Typhoon-Class: The Last of the Famous Soviet Ballistic Missile Submarines Retired In 2023

Photo Credit: Edward L. Cooper / US Defense Intelligence Agency / Wikimedia Commons / Public Domain
Photo Credit: Edward L. Cooper / US Defense Intelligence Agency / Wikimedia Commons / Public Domain

The Typhoon-class – also known as Project 941 Akula – were six Soviet nuclear-powered ballistic missile submarines. The largest ever constructed, they served with the Soviet and Russian navies both before and after the Cold War. Unlike the majority of their counterparts, these vessels were active for decades, with the last being decommissioned on February 6, 2023.

Design of the Typhoon-class submarines

Illustration of a Typhoon-class submarine
Starboard of a Typhoon-class submarine. (Photo Credit: Mike1979 Russia / Wikimedia Commons CC BY-SA 3.0)

The Typhoon-class were the largest submarines ever constructed, with a length of 574.2 feet, a beam of 75.6 feet and a draught of 39.4 feet. Their immense length became evident underwater, with the vessels displacing 48,000 tons when submerged.

Along with their size made them distinctive among other Soviet submersibles, their designations did, as well. Typically, Soviet or Russian submarines are identified with the letter “K,” for cruiser (Крейсер), followed by a number. For instance, K-19 was the lead boat in the Hotel-class. However, the Typhoon-class’ large size meant the vessels were classified as heavy cruisers (Тяжелый Крейсер), with the identification “TK.”

Typhoon-class submarines boasted five inner hulls, which made survivability far more likely in the event of an attack or accident. If one became compromised, the vessel could still be operated from another. Two escape capsules were located on either side of the conning tower, and they could be used if the hulls became compromised.

The Typhoon-class was powered by two OK-650 pressurized-water nuclear reactors, two geared steam turbines and two shafts with seven-bladed shrouded screws. They had a surfaced speed of nearly 25.6 MPH, with the ability to travel at 31 MPH when submerged. With their 160-man crew, the vessels could remain submerged for upwards of 120 days.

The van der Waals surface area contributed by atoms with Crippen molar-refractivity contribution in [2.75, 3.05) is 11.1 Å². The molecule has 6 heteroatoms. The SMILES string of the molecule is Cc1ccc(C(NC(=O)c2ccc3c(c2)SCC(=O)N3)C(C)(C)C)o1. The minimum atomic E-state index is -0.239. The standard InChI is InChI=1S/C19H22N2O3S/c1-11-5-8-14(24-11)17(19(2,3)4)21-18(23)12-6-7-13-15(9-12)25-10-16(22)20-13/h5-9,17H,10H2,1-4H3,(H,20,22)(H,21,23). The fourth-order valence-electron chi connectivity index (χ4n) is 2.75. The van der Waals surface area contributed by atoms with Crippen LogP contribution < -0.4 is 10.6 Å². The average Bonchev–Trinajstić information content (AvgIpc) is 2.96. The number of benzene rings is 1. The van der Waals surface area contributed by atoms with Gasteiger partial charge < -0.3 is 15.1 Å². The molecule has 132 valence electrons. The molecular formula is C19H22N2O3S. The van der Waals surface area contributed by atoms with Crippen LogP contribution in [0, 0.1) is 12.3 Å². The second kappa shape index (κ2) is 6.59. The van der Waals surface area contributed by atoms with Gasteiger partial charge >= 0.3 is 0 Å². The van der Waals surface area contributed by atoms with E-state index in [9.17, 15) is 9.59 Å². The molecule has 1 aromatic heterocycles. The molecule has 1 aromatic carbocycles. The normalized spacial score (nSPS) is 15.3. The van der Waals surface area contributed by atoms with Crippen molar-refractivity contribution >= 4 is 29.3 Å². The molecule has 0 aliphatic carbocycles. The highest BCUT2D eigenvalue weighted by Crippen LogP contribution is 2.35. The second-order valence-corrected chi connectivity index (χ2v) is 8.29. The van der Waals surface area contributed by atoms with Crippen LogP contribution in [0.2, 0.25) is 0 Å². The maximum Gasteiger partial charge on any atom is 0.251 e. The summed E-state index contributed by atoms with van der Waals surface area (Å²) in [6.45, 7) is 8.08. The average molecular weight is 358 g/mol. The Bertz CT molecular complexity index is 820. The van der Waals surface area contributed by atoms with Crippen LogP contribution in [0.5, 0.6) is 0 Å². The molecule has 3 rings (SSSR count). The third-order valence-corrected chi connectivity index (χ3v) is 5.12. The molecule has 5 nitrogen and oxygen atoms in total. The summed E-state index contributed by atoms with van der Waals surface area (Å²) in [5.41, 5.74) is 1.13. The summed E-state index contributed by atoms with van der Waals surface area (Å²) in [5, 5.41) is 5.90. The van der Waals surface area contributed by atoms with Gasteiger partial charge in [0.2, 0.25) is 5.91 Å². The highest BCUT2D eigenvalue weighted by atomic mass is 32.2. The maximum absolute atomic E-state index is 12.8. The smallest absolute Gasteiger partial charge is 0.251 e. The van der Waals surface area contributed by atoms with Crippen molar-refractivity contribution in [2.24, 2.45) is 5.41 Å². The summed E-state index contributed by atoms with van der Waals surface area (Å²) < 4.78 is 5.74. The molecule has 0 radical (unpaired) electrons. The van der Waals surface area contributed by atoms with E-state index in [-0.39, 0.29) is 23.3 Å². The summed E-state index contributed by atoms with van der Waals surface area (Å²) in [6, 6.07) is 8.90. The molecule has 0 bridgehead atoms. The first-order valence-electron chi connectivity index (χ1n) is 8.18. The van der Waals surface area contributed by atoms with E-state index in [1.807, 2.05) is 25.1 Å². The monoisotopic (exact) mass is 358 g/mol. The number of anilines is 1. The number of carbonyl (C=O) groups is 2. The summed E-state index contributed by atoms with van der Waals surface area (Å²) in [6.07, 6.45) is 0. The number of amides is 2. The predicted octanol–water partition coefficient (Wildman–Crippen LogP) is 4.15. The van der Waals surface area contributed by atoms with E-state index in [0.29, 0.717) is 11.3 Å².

Equipped with missiles and torpedoes

Typhoon-class submarine docked at port
Typhoon-class submarine. (Photo Credit: Georges DeKeerle / Sygma / Getty Images)

The Typhoon-class featured a main armament of 20 RSM-52 submarine-launched ballistic missiles (SLBM). With a three-stage solid-fuel rocket, the missiles had an operational range of 5,200 miles, with a payload of 10 multiple independently targetable reentry vehicle (MIRV) nuclear warheads. Unlike other ballistic missile submarines, such as the American Ohio-class or British Vanguard-class, the Typhoon-class’ missile tubes were located in front of the conning tower.

In addition to these offensive weapons, the submarines carried torpedoes in six torpedo tubes: four at 21-inches and two at 26-inches. A variety of weapons could be equipped by these tubes, including Type 53 torpedoes and RPK-2 Vyuga anti-submarine missiles, the latter of which featured either a thermonuclear warhead or a Type 40 torpedo. They could also deploy sea mines, when necessary.

Operational history of the Typhoon-class

TK-202 surfacing at sea
TK-202, 1985. (Photo Credit: Robert Lawson Collection / Naval Aviation Museum / Wikimedia Commons / Public Domain)

The Typhoon-class was developed in response to the development of the Ohio-class, with the aim being to develop a submarine that could carry missiles with a greater range. Soviet SLBMs were far heavier and larger than their American counterparts, so it became necessary to design and develop a vessel large enough to carry them.